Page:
KINGSBURG – In an effort to promote, market and sponsor more events in Downtown Kingsburg, local business owners are looking to start a business improvement district.
Two local business owners involved in the effort brought their case to the April 4 City Council meeting to clarify their goals.
“It’s our responsibility to market the downtown,” local Realtor Steve Safarjian said. “If the downtown thrives, so does our town. It’s our responsibility and we’d like to take it in our hands to try and do that.”
The move comes after a group of economic and city planning advisers with the Community Planning Assistance Team suggested in April 2017 that a business improvement association be set up to actively promote and market community events to draw visitors.
Since then, consultant Mike Dozier has met with property owners to hear their concerns about forming a new association. After trips to Clovis and Visalia to hear how those cities’ downtown business associations have worked, the issue was formerly addressed at a Council meeting.
Safarjian said their goal is to not supplant the local Chamber of Commerce, but rather to complement their efforts.
“The Chamber does a great job of putting on the Festivals and welcoming businesses. We’d like to take this one step further and make Downtown even better by complementing them and assisting them,” Safarjian said.
Safarjian said area businesses owners have been contacted initially, but they wanted the City’s input before proceeding.
“It’s our job now to go out and research and help others understand before they get a ballot to voice their opinion.”
City Manager Alex Henderson said if the businesses in the district approve forming the association, the City would collect extra business license fees from them which would be stored in a separate fund. Those funds would be controlled by the BID’s own board.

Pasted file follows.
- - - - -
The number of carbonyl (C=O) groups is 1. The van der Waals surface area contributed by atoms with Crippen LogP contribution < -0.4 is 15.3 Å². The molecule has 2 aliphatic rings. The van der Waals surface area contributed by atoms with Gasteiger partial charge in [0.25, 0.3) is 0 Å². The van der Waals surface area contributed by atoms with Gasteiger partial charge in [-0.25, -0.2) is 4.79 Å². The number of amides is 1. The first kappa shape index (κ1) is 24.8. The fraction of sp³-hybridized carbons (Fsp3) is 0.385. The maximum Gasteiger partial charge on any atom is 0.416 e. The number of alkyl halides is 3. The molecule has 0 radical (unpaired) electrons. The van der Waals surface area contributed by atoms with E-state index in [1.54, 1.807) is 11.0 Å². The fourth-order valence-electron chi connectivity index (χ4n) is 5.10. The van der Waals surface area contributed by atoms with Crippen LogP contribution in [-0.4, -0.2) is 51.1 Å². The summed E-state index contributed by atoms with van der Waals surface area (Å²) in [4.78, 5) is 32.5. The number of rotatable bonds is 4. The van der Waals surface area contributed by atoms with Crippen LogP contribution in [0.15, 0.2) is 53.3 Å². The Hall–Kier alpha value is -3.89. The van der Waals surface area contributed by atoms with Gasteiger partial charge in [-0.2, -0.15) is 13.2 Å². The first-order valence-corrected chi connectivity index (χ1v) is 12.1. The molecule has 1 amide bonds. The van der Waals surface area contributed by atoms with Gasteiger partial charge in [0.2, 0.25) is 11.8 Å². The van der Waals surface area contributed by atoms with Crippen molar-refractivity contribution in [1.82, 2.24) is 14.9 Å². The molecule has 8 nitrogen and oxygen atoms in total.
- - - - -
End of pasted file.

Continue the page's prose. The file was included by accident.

Berman’s Flowers co-owner Leslie Carpenter also spoke to the Council on the matter. After seeing how similar efforts are successful in other Valley towns, Carpenter said she thinks the same concept would work locally.
“[Business Organization of Old Town Clovis] is so successful. I can’t tell you how many Sundays their downtown is closed [to traffic] because they’re having something and all those merchants are making money that day. It’s on us to make ourselves successful,” she said.
Carpenter also suggested other events such as waiters’ races and hair-cutting competitions that could draw local and out-of-town visitors to Draper Street. Rather than a single business attempting to host and market such an event, a larger audience could be reached if businesses coordinate together, she said.
“It’s simply a group of us strategizing together and learning from each other about how to make all of us prosperous. We can be prosperous for the City so people are proud to come downtown. People in Visalia and Clovis are proud to go downtown. I want that back here. I’m not even on Draper, but that’s how much I believe in this.”
Henderson said the BID promoters will continue talking with local merchants about forming such a district. The proposal will be brought back to council to formalize the legal process.
“It’s up to the group how they want to structure it,” he said regarding the fee amounts and the formation of a board of directors.